Image credit: Logan Davidson (Photo by Tom Priddy)
Logan Davidson learned from past Clemson stars, including his big league father, how to handle draft-year expectations.
When Logan Davidson runs on to the field at Doug Kingsmore Stadium, he knows eyes are watching him; they’ve been watching him since he prepped at Providence High in Charlotte, and they will continue to come to watch and evaluate. Not only because of the Clemson junior’s athletic 6-foot-3, 195-pound frame, but because he is one of the top shortstop prospects in this year’s draft.
With former All-American teammate Seth Beer moving on this year to pro ball, Davidson now faces the burden of being more in the forefront for the Tigers.
Pressure—that’s what comes with being in the spotlight. And, add to the fact that he is following in the footsteps of his father Mark, a six-year big leaguer who was drafted out of Clemson in 1982. His father’s accolades are all ones that Logan would like to check off as well. But pressure, or high expectations, may have caused a little slower start than Davidson expected. Or scouts wanted to see.
“I know I can trust my teammates to get it done even if my bat’s not hot,” Davidson said. “There are many ways I can impact the game and I can still help our team, defensively, stolen bags and being a good leader for our team.”
Davidson has been through this before, so he knows how to handle situations like he is in now. As a high school senior he was touted and ranked No. 131 on the BA 500. He had a strong commitment to Clemson, however, and he didn’t sign after being drafted in the 30th round by the Phillies.
Now a junior, Davidson is going through the draft process again this spring. He said he has leaned on his father for advice.
“He has helped me a ton,” Davidson said. “The biggest aspect he has helped with me is the day-to-day working on my swing when we get our one-on-one time.”
As a former coach of first-round picks such as Todd Helton, Christian Colon, Gary Brown and Nick Senzel, I’ve seen how each player handles his draft year differently. Some can tune it out and some can make an 0-for-4 day worse than it really is.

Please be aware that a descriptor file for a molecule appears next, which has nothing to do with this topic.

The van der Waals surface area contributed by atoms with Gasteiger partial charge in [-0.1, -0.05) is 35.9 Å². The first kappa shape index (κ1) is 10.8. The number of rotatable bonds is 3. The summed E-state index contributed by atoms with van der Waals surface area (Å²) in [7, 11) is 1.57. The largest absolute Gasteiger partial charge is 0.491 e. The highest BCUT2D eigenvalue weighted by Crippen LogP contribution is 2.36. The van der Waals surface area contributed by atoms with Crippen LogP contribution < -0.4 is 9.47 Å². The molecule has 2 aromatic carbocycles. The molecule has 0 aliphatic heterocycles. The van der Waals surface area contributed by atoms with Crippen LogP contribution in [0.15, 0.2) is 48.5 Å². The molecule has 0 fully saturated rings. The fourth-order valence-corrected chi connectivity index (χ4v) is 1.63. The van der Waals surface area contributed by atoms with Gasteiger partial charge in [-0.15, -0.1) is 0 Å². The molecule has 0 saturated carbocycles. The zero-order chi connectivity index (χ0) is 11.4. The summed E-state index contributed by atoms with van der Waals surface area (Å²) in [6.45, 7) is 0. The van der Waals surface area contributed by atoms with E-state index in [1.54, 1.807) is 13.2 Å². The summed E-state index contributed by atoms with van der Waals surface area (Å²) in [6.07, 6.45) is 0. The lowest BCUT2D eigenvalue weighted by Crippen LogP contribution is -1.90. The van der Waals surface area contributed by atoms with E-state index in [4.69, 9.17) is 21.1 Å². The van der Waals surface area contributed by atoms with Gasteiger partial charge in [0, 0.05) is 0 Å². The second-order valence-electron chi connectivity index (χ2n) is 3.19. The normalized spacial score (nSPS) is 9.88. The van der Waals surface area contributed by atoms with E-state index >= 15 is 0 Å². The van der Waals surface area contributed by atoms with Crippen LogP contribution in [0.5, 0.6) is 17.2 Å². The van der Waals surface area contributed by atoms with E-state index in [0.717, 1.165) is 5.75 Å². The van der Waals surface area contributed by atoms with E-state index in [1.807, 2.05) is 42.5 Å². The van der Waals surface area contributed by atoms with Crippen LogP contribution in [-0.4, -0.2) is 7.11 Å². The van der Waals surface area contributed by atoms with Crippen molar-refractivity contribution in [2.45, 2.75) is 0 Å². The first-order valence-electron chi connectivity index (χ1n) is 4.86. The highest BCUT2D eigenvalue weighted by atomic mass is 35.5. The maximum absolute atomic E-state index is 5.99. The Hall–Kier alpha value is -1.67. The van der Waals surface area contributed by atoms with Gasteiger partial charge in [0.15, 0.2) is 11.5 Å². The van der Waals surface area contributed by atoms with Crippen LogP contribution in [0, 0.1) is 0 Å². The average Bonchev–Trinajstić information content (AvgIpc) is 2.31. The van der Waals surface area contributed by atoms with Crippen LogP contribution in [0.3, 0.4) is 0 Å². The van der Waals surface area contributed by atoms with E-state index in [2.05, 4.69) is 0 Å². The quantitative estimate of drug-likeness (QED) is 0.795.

When I asked Davidson what he learned from seeing Beer go through the same situation last year when he got off to a slow start, he said, “I definitely would say I learned how he handled it all and how much of a hard worker he was. I also saw how he made changes throughout the year when teams pitched him differently.
“I saw how Seth blocked out all the outside chatter and kept the focus on the team.”
When I watched Davidson in the Clemson-South Carolina rivalry series, I was impressed by his many skills. He has great size and athleticism with good range side to side, above-average arm strength, above-average speed, with what looked to be good instincts on the bases and some power from both sides of the plate. Those are all tools that scouts are looking for. Add to the fact that his makeup and character seems to be excellent. As the case with most players who want to reach the top, they never stop working on their craft.
“I continue to work on my footwork on the infield since I’m a little taller than most shortstops,” he said. He added that he also continues to work on his approach offensively and make changes where needed.
Yet, after watching Davidson’s performance, I got the sense there was still some questions about him from others. Last summer in the Cape Cod League, Davidson hit .196/.292/.266 with three home runs in 42 games, and those were numbers that many weren’t accustomed to seeing from the talented shortstop. Offensive numbers that could raise the question of how well his bat will translate to the next level.
When asked about his Cape performance, Davidson said, “I attribute it to the adjustment and change of the routine and maybe the lack of resources that you get used to when you play at a place like Clemson. You don’t always have the accessibility to cages to get your work in.”
Beyond that, Davidson was also keeping up a course load each summer, completing nine credit hours each of the last two summers to allow him to graduate in May, a year early.
In the first 12 games of this season, Davidson hit .250/.407/.625 with four home runs and seven stolen bases as Clemson headed into Atlantic Coast Conference play. He then settled down, and raised his slash line to .343/.465/.701 with five multi-hit games in a week and a half stretch.
“One hundred percent I feel like I’m being pitched to differently,” Davidson said. “I can definitely see that teams are pitching me differently and I continue to work on my approach to adjust to seeing more offspeed pitches and not missing the fastball when I get them.”
With my many years of experience as a coach, I was impressed by the talented shortstop. I was even more impressed after speaking with him and how his focus was on his team, his work ethic and a noticeable commitment to his family. Davidson realizes what his leadership and success can mean to his team. He also is mature enough and selfless enough to know that there are many other ways his skills can help his team be successful.
As Davidson finds his groove, Clemson is only going to get better.